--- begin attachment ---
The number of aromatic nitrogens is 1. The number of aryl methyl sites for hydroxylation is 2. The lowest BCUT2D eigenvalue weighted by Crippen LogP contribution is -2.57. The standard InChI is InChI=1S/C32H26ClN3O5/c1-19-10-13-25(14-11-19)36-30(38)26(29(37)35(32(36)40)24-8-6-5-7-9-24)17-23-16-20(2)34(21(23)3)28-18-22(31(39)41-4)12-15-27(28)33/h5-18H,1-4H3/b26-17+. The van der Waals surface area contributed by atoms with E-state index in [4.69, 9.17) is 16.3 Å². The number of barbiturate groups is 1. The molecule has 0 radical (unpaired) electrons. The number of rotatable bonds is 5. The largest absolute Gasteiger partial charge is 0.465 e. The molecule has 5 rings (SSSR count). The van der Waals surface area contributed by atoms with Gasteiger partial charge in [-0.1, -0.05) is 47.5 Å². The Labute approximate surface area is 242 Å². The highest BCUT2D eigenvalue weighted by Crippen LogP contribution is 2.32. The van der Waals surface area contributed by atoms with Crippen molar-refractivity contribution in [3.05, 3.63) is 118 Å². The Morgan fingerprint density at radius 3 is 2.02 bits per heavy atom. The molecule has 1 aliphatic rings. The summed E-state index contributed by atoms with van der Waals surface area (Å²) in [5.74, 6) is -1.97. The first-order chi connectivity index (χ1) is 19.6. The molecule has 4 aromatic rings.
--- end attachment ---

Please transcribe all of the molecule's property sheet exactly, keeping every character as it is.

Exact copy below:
The number of aromatic nitrogens is 1. The number of aryl methyl sites for hydroxylation is 2. The lowest BCUT2D eigenvalue weighted by Crippen LogP contribution is -2.57. The standard InChI is InChI=1S/C32H26ClN3O5/c1-19-10-13-25(14-11-19)36-30(38)26(29(37)35(32(36)40)24-8-6-5-7-9-24)17-23-16-20(2)34(21(23)3)28-18-22(31(39)41-4)12-15-27(28)33/h5-18H,1-4H3/b26-17+. The van der Waals surface area contributed by atoms with E-state index in [4.69, 9.17) is 16.3 Å². The number of barbiturate groups is 1. The molecule has 0 radical (unpaired) electrons. The number of rotatable bonds is 5. The largest absolute Gasteiger partial charge is 0.465 e. The molecule has 5 rings (SSSR count). The van der Waals surface area contributed by atoms with Gasteiger partial charge in [-0.1, -0.05) is 47.5 Å². The Labute approximate surface area is 242 Å². The highest BCUT2D eigenvalue weighted by Crippen LogP contribution is 2.32. The van der Waals surface area contributed by atoms with Crippen molar-refractivity contribution in [3.05, 3.63) is 118 Å². The Morgan fingerprint density at radius 3 is 2.02 bits per heavy atom. The molecule has 1 aliphatic rings. The summed E-state index contributed by atoms with van der Waals surface area (Å²) in [5.74, 6) is -1.97. The first-order chi connectivity index (χ1) is 19.6. The molecule has 4 aromatic rings.